2For a discussion of the will of Thomas, the sixth Lord Fairfax, and the inheritance of his brother Robert who became the seventh Lord Fairfax, see source note and note 3.

3At the age of 16, in 1710, Thomas, the sixth Lord Fairfax, inherited from his grandmother, Margaret, Lady Culpeper, one-sixth share in the Northern Neck Proprietary in Virginia. His mother Catherine, Lady Fairfax, controlled the other five-sixths of the proprietary until her death in 1719. By her will Catherine vested in the sixth Lord Fairfax, for life only, the five-sixths that had been hers. For a succinct history of the early years of the proprietary and of the Fairfax connection to it, see Appendix I–1, “The Northern Neck Proprietary to 1745,” in Freeman, Washington, description begins Douglas Southall Freeman. George Washington: A Biography. 7 vols. New York, 1948–57. description ends 1:447–513.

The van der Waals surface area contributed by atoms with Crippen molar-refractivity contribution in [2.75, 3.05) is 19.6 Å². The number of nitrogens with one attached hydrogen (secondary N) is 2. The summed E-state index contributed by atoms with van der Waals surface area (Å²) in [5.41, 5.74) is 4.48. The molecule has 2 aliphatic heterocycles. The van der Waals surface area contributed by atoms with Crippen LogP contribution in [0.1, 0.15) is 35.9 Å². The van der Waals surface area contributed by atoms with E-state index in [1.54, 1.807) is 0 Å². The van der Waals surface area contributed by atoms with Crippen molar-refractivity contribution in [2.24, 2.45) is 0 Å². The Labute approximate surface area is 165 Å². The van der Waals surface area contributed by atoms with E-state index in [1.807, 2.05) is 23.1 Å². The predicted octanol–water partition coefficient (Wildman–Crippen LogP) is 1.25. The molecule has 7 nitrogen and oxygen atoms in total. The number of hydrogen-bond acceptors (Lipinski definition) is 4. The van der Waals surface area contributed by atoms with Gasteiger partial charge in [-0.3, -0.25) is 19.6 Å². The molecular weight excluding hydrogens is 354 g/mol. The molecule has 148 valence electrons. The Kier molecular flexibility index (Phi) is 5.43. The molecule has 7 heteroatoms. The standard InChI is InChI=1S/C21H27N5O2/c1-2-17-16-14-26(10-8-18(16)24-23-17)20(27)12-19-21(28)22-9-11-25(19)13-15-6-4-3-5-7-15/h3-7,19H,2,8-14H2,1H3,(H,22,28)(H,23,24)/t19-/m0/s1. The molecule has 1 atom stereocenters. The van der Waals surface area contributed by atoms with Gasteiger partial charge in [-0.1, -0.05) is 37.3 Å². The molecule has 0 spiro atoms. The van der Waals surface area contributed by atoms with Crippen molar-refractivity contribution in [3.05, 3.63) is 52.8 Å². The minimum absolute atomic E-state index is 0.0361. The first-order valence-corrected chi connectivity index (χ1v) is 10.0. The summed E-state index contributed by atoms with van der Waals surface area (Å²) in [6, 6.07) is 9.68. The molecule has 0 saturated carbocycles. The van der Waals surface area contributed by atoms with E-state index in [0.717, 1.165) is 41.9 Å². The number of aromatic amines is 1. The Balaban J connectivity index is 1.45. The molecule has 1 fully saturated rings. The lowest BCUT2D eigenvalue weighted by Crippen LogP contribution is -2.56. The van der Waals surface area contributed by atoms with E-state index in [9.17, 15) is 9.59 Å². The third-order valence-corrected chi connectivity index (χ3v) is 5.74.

4The only surviving siblings of George William Fairfax were Bryan Fairfax and Hannah Fairfax Washington, wife of Warner Washington.

6Fairfax was probably referring to the house of Henry Hill (1732–1798)on the Germantown Road near the Schuylkill Falls. GW had known Hill since 1773. GW was in Philadelphia in December 1783 and again for the meeting of the Society of the Cincinnati in May and June 1784.

7See source note.